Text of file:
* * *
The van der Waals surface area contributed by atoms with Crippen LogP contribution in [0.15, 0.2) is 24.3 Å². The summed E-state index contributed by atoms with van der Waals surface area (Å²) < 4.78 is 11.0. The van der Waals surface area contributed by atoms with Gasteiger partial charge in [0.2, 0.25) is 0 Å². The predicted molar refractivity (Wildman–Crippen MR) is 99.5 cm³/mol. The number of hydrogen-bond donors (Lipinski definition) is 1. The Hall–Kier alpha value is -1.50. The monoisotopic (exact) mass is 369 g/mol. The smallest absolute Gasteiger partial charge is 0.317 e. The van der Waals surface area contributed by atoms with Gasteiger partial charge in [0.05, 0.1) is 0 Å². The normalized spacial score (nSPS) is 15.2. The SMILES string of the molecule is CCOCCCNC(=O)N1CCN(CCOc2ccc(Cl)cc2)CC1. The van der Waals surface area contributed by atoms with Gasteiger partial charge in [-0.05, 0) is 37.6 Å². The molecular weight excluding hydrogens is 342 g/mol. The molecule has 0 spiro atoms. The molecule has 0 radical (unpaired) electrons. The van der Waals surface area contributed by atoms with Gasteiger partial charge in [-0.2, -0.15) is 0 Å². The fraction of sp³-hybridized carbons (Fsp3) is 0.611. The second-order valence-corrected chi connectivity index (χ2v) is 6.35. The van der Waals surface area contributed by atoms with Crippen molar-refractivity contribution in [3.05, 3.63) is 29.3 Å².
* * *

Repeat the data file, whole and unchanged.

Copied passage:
The van der Waals surface area contributed by atoms with Crippen LogP contribution in [0.15, 0.2) is 24.3 Å². The summed E-state index contributed by atoms with van der Waals surface area (Å²) < 4.78 is 11.0. The van der Waals surface area contributed by atoms with Gasteiger partial charge in [0.2, 0.25) is 0 Å². The predicted molar refractivity (Wildman–Crippen MR) is 99.5 cm³/mol. The number of hydrogen-bond donors (Lipinski definition) is 1. The Hall–Kier alpha value is -1.50. The monoisotopic (exact) mass is 369 g/mol. The smallest absolute Gasteiger partial charge is 0.317 e. The van der Waals surface area contributed by atoms with Gasteiger partial charge in [0.05, 0.1) is 0 Å². The normalized spacial score (nSPS) is 15.2. The SMILES string of the molecule is CCOCCCNC(=O)N1CCN(CCOc2ccc(Cl)cc2)CC1. The van der Waals surface area contributed by atoms with Gasteiger partial charge in [-0.05, 0) is 37.6 Å². The molecular weight excluding hydrogens is 342 g/mol. The molecule has 0 spiro atoms. The molecule has 0 radical (unpaired) electrons. The van der Waals surface area contributed by atoms with Gasteiger partial charge in [-0.2, -0.15) is 0 Å². The fraction of sp³-hybridized carbons (Fsp3) is 0.611. The second-order valence-corrected chi connectivity index (χ2v) is 6.35. The van der Waals surface area contributed by atoms with Crippen molar-refractivity contribution in [3.05, 3.63) is 29.3 Å².